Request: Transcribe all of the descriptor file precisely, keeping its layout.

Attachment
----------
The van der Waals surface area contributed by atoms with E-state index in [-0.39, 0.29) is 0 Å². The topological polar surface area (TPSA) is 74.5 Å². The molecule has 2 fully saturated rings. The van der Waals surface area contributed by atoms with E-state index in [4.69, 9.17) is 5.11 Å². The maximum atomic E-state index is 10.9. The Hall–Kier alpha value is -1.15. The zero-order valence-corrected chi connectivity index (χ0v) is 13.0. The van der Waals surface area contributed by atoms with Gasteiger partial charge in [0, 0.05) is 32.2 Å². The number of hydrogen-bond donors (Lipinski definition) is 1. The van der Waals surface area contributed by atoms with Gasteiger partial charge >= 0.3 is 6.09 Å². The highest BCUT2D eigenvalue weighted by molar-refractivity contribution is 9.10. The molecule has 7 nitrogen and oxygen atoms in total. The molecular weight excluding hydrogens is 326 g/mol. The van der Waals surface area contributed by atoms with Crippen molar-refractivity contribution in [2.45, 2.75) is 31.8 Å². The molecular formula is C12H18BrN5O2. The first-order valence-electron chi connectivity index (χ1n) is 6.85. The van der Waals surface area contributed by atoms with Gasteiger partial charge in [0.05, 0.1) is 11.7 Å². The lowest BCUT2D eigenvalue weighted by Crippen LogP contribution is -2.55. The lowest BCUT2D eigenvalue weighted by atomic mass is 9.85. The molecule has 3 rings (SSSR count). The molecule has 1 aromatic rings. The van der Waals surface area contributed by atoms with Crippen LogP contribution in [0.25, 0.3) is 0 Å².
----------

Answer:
The van der Waals surface area contributed by atoms with E-state index in [-0.39, 0.29) is 0 Å². The topological polar surface area (TPSA) is 74.5 Å². The molecule has 2 fully saturated rings. The van der Waals surface area contributed by atoms with E-state index in [4.69, 9.17) is 5.11 Å². The maximum atomic E-state index is 10.9. The Hall–Kier alpha value is -1.15. The zero-order valence-corrected chi connectivity index (χ0v) is 13.0. The van der Waals surface area contributed by atoms with Gasteiger partial charge in [0, 0.05) is 32.2 Å². The number of hydrogen-bond donors (Lipinski definition) is 1. The van der Waals surface area contributed by atoms with Gasteiger partial charge >= 0.3 is 6.09 Å². The highest BCUT2D eigenvalue weighted by molar-refractivity contribution is 9.10. The molecule has 7 nitrogen and oxygen atoms in total. The molecular weight excluding hydrogens is 326 g/mol. The van der Waals surface area contributed by atoms with Crippen molar-refractivity contribution in [2.45, 2.75) is 31.8 Å². The molecular formula is C12H18BrN5O2. The first-order valence-electron chi connectivity index (χ1n) is 6.85. The van der Waals surface area contributed by atoms with Gasteiger partial charge in [0.05, 0.1) is 11.7 Å². The lowest BCUT2D eigenvalue weighted by Crippen LogP contribution is -2.55. The lowest BCUT2D eigenvalue weighted by atomic mass is 9.85. The molecule has 3 rings (SSSR count). The molecule has 1 aromatic rings. The van der Waals surface area contributed by atoms with Crippen LogP contribution in [0.25, 0.3) is 0 Å².